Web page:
romeooriogun

Romeo Oriogun is on the 2017 Brunel International Poetry Prize shortlist.

Romeo Oriogun was recently shortlisted for the 2017 Brunel International Poetry Prize. We published his “Metamorphosis” in June of 2016 and his “The Final Portrait of a Dead Artist” in February of this year. Raw, sensuous and disarmingly beautiful, his poetry explores LGBTIQ experiences in a violently homophobic Nigeria.

Over email, we had a question and answer session with him. Here, he discusses the continual outburst of homophobia on both the Internet and in everyday life, the extent to which art is a response, how he writes from a place that embraces what it means to survive in the dark, and what he has learned from Sylvia Plath, Anne sexton, Essex Hemphill and JP Clark.

Read below.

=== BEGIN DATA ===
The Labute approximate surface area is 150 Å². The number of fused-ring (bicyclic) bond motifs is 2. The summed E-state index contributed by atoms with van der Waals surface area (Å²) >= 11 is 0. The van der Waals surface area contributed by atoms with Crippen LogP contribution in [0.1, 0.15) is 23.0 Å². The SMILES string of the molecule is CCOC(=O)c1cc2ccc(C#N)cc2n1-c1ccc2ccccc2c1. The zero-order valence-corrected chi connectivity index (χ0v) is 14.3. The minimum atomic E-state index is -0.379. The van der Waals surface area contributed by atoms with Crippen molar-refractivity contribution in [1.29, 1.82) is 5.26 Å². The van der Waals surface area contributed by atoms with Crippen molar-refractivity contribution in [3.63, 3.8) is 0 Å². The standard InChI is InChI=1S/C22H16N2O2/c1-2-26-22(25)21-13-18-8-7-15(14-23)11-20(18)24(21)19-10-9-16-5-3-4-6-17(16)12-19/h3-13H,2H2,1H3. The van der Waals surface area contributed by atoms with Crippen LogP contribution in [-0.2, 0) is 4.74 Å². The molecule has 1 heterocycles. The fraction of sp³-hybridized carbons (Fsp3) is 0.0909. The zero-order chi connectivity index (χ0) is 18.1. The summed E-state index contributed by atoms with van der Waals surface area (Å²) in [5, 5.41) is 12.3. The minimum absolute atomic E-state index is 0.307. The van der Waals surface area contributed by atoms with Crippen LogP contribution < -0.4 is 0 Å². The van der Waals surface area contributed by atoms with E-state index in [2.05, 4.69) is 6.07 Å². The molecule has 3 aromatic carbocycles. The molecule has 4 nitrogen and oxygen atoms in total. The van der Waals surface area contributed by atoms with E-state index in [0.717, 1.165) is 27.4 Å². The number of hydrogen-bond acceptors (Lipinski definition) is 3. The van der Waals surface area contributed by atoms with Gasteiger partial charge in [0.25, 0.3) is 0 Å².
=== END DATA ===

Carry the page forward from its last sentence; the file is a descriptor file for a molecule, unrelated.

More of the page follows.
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1. Congratulations on your shortlisting for the Brunel Poetry Prize. We at Brittle Paper are excited for you.

ORIOGUN: Thanks.

2. Your poetry embodies a tension of beauty, violence, wonder and sensuousness. Boys are physically attacked for loving boys, boys remain enraptured by their discovery of their love for boys. All these come together in a thick ache, like in the final six lines of “How to Survive the Fire.” Homophobia meets the tenderness of this love and love shrinks in manifestation — like in your Brittle Paper poem “The Final Portrait of a Dead Artist” — which doesn’t mean that fear can tame it — a truth wielded so beautifully in these lines from “Burnt Men,” the titular poem from your Praxis chapbook: “sometimes I see fire in the mouths/ of young boys/ and all I want to do/ is kiss them to sleep.” Do you think that beauty or purity would ever be enough?